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Above email address currently deprecated! Use gary underscore farber at yahoodotcom, pliz! Sanely free of McCarthyite calling anyone a traitor since 2001!
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I've a long record in editorial work in book and magazine publishing, starting 1974, a variety of other work experience, but have been, since 2001, recurringly housebound with insanely painful sporadic and unpredictably variable gout and edema, and in the past, other ailments; the future? The Great Unknown: isn't it for all of us?
I'm currently house/cat-sitting, not on any government aid yet (or mostly ever), often in major chronic pain from gout and edema, which variably can leave me unable to walk, including just standing, but sometimes is better, and is freaking unpredictable at present; I also have major chronic depression and anxiety disorders; I'm currently supported mostly by your blog donations/subscriptions; you can help me. I prefer to spread out the load, and lessen it from the few who have been doing more than their fair share for too long.
Thanks for any understanding and support. I know it's difficult to understand. And things will change. They always change.
I'm sometimes available to some degree as a paid writer, editor, researcher, or proofreader. I'm sometimes available as a fill-in Guest Blogger at mid-to-high-traffic blogs that fit my knowledge set.
If you like my blog, and would like to help me continue to afford food and prescriptions, or simply enjoy my blogging and writing, and would like to support it --
you are welcome to do so via the PayPal buttons.
"The brain is wider than the sky, For, put them side by side,
The one the other will include With ease, and you beside"
-- Emily Dickinson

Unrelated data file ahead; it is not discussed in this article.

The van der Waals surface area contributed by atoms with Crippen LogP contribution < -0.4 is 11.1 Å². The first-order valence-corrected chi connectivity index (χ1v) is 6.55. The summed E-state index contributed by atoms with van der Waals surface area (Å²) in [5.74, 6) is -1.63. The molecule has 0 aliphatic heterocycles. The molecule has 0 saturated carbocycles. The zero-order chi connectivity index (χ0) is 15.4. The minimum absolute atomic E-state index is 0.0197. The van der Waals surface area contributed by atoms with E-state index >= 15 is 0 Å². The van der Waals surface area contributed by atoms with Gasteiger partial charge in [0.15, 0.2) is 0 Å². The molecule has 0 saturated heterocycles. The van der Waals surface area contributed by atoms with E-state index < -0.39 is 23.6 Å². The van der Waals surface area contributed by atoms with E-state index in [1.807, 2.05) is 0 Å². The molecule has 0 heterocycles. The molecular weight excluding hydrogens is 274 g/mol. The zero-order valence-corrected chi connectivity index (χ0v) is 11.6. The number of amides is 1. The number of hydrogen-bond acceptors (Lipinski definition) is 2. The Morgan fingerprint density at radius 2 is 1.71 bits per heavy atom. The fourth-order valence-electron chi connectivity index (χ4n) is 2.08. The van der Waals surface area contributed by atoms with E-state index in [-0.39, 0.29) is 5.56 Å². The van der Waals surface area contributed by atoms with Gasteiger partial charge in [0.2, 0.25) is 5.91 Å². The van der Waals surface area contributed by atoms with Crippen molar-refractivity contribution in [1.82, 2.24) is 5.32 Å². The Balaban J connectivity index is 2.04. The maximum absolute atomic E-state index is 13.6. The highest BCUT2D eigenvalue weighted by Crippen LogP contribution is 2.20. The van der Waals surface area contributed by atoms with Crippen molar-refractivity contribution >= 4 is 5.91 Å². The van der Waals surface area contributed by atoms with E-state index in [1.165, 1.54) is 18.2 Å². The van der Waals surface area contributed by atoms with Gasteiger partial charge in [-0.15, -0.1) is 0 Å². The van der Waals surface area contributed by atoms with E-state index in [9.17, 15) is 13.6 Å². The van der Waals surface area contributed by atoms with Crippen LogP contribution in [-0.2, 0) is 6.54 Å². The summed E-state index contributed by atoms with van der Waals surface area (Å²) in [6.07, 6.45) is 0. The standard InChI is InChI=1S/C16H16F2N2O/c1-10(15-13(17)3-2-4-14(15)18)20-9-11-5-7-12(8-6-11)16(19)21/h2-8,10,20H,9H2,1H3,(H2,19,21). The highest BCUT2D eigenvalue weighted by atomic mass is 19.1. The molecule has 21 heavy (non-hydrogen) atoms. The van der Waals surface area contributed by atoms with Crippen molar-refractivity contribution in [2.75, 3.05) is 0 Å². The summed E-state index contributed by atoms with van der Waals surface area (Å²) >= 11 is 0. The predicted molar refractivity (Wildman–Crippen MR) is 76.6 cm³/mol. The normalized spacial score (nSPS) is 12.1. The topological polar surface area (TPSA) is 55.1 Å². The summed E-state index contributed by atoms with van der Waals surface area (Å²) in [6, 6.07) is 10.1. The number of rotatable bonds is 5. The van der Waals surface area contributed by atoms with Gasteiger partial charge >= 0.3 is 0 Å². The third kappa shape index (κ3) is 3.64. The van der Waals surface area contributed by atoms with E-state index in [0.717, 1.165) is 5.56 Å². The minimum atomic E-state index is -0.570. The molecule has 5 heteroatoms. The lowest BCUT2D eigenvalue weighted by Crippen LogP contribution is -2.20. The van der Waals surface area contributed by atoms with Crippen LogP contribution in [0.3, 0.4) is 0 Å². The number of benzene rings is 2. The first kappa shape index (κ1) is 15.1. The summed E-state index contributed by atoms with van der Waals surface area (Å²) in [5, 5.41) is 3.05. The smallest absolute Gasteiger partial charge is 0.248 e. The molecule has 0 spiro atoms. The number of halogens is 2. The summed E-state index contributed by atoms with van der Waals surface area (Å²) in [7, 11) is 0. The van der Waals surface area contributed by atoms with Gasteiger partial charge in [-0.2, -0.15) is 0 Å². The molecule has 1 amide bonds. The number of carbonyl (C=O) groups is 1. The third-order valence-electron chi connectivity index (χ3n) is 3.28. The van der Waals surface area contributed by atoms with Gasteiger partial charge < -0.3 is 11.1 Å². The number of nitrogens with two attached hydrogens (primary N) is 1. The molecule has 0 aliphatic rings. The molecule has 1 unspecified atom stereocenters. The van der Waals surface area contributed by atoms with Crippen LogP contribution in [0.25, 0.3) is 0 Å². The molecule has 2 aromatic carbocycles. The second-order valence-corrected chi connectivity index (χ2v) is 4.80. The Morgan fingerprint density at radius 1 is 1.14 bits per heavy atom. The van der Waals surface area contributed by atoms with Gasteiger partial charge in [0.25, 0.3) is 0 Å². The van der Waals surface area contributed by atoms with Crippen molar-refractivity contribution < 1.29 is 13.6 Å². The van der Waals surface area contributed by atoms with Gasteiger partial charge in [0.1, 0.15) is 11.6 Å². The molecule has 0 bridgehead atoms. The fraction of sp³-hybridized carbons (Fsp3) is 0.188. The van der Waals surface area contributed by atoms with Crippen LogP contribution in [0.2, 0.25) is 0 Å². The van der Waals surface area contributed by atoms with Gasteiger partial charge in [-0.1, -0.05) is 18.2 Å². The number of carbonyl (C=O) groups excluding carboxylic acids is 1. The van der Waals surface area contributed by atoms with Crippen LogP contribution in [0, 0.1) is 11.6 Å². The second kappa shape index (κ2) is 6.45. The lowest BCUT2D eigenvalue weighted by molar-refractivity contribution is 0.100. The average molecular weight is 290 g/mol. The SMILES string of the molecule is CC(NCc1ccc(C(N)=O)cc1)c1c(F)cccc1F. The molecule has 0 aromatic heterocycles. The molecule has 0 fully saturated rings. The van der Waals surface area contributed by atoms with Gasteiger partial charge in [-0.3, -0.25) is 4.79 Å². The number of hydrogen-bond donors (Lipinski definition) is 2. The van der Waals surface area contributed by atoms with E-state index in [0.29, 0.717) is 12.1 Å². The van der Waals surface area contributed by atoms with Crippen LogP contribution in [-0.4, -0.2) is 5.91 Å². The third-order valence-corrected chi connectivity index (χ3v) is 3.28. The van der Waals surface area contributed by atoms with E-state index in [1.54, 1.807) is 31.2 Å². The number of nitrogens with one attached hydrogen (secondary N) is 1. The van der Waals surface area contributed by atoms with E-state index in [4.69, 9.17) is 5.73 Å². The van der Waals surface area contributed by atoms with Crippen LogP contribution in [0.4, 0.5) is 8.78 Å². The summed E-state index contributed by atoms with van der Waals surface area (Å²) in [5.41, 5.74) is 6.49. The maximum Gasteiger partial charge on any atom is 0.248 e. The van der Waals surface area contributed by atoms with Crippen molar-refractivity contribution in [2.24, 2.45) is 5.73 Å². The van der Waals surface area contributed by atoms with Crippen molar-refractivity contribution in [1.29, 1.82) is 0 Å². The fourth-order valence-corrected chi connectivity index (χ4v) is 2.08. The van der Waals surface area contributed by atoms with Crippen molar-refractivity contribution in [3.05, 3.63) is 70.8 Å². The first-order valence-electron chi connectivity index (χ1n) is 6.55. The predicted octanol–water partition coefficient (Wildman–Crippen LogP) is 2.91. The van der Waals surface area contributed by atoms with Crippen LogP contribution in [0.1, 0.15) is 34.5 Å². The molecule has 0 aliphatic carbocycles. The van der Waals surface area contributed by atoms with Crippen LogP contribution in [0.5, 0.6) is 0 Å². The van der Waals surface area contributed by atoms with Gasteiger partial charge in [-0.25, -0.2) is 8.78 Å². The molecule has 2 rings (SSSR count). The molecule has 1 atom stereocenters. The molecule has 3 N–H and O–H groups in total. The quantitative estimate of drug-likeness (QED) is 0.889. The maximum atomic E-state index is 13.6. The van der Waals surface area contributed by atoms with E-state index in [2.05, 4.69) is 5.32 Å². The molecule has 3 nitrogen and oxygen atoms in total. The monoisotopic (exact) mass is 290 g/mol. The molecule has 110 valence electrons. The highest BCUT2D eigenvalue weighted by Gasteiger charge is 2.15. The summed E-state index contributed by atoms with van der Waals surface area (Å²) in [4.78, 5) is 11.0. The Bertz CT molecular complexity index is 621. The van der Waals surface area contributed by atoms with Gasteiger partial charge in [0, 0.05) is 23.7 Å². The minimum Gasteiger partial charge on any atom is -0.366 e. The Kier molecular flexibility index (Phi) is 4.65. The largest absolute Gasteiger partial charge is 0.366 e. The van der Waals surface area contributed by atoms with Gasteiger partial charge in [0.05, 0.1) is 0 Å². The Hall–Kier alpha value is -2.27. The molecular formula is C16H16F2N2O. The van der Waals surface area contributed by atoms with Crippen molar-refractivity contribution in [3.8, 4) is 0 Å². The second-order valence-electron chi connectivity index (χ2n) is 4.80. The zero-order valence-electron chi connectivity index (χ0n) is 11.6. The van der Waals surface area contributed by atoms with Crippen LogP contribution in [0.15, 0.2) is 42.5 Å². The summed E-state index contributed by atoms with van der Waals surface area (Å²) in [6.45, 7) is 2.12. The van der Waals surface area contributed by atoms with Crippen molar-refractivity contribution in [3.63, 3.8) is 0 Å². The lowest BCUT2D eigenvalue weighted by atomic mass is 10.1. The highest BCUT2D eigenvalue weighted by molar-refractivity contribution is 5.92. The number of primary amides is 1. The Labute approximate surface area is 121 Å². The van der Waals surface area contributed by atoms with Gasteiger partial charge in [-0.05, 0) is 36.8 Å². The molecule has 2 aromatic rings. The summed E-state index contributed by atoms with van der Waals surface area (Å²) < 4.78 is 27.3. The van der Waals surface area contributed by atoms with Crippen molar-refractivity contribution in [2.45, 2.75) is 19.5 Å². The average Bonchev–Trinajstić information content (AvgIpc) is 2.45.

"We will pursue peace as if there is no terrorism and fight terrorism as if there is no peace."
-- Yitzhak Rabin
"I have thought it my duty to exhibit things as they are, not as they ought to be."
-- Alexander Hamilton
"The stakes are too high for government to be a spectator sport."
-- Barbara Jordan
"Under democracy, one party always devotes its chief energies to
trying to prove that the other party is unfit to rule --
and both commonly succeed, and are right."
-- H. L. Mencken
"Necessity is the plea for every infringement of human freedom.
It is the argument of tyrants; it is the creed of slaves."
-- William Pitt
"The only completely consistent people are the dead."
-- Aldous Huxley
"I have had my solutions for a long time; but I do not yet know how I am to arrive at them."
-- Karl F. Gauss
"Whatever evils either reason or declamation have imputed to extensive empire,
the power of Rome was attended with some beneficial consequences to mankind;
and the same freedom of intercourse which extended the vices, diffused likewise
the improvements of social life."
-- Edward Gibbon
"Augustus was sensible that mankind is governed by names; nor was he deceived in his
expectation, that the senate and people would submit to slavery, provided they were
respectfully assured that they still enjoyed their ancient freedom."
-- Edward Gibbon
"There exists in human nature a strong propensity to depreciate the advantages, and to magnify
the evils, of the present times."
-- Edward Gibbon
"Our youth now loves luxuries. They have bad manners, contempt for authority.
They show disrespect for elders and they
love to chatter instead of exercise.
Children are now tyrants, not the servants, of their households. They
no longer rise when elders enter the room. They contradict their parents,
chatter before company, gobble up their food, and tyrannize
"Before impugning an opponent's motives, even when they legitimately may be impugned, answer his arguments."
-- Sidney Hook